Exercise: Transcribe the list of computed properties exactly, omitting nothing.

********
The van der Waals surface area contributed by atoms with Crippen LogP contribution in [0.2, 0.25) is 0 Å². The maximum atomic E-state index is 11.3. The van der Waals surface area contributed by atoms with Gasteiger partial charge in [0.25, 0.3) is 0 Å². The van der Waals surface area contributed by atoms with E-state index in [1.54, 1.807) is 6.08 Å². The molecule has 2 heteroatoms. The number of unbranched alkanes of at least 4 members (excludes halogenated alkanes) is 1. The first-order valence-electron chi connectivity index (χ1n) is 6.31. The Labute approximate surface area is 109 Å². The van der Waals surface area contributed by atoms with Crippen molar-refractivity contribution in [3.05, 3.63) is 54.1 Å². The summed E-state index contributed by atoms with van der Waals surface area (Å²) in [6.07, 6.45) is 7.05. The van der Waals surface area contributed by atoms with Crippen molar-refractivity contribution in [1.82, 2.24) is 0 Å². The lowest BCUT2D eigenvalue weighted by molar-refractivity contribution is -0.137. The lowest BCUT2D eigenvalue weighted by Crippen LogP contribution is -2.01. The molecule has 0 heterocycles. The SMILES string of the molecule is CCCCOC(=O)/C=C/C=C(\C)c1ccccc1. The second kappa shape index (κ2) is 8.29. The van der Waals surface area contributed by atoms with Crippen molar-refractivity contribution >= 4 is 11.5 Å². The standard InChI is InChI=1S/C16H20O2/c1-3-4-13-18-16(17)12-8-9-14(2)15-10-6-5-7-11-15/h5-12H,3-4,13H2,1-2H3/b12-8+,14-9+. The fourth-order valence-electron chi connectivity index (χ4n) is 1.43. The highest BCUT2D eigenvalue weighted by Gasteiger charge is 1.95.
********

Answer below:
The van der Waals surface area contributed by atoms with Crippen LogP contribution in [0.2, 0.25) is 0 Å². The maximum atomic E-state index is 11.3. The van der Waals surface area contributed by atoms with Gasteiger partial charge in [0.25, 0.3) is 0 Å². The van der Waals surface area contributed by atoms with E-state index in [1.54, 1.807) is 6.08 Å². The molecule has 2 heteroatoms. The number of unbranched alkanes of at least 4 members (excludes halogenated alkanes) is 1. The first-order valence-electron chi connectivity index (χ1n) is 6.31. The Labute approximate surface area is 109 Å². The van der Waals surface area contributed by atoms with Crippen molar-refractivity contribution in [3.05, 3.63) is 54.1 Å². The summed E-state index contributed by atoms with van der Waals surface area (Å²) in [6.07, 6.45) is 7.05. The van der Waals surface area contributed by atoms with Crippen molar-refractivity contribution in [1.82, 2.24) is 0 Å². The lowest BCUT2D eigenvalue weighted by molar-refractivity contribution is -0.137. The lowest BCUT2D eigenvalue weighted by Crippen LogP contribution is -2.01. The molecule has 0 heterocycles. The SMILES string of the molecule is CCCCOC(=O)/C=C/C=C(\C)c1ccccc1. The second kappa shape index (κ2) is 8.29. The van der Waals surface area contributed by atoms with Crippen molar-refractivity contribution >= 4 is 11.5 Å². The standard InChI is InChI=1S/C16H20O2/c1-3-4-13-18-16(17)12-8-9-14(2)15-10-6-5-7-11-15/h5-12H,3-4,13H2,1-2H3/b12-8+,14-9+. The fourth-order valence-electron chi connectivity index (χ4n) is 1.43. The highest BCUT2D eigenvalue weighted by Gasteiger charge is 1.95.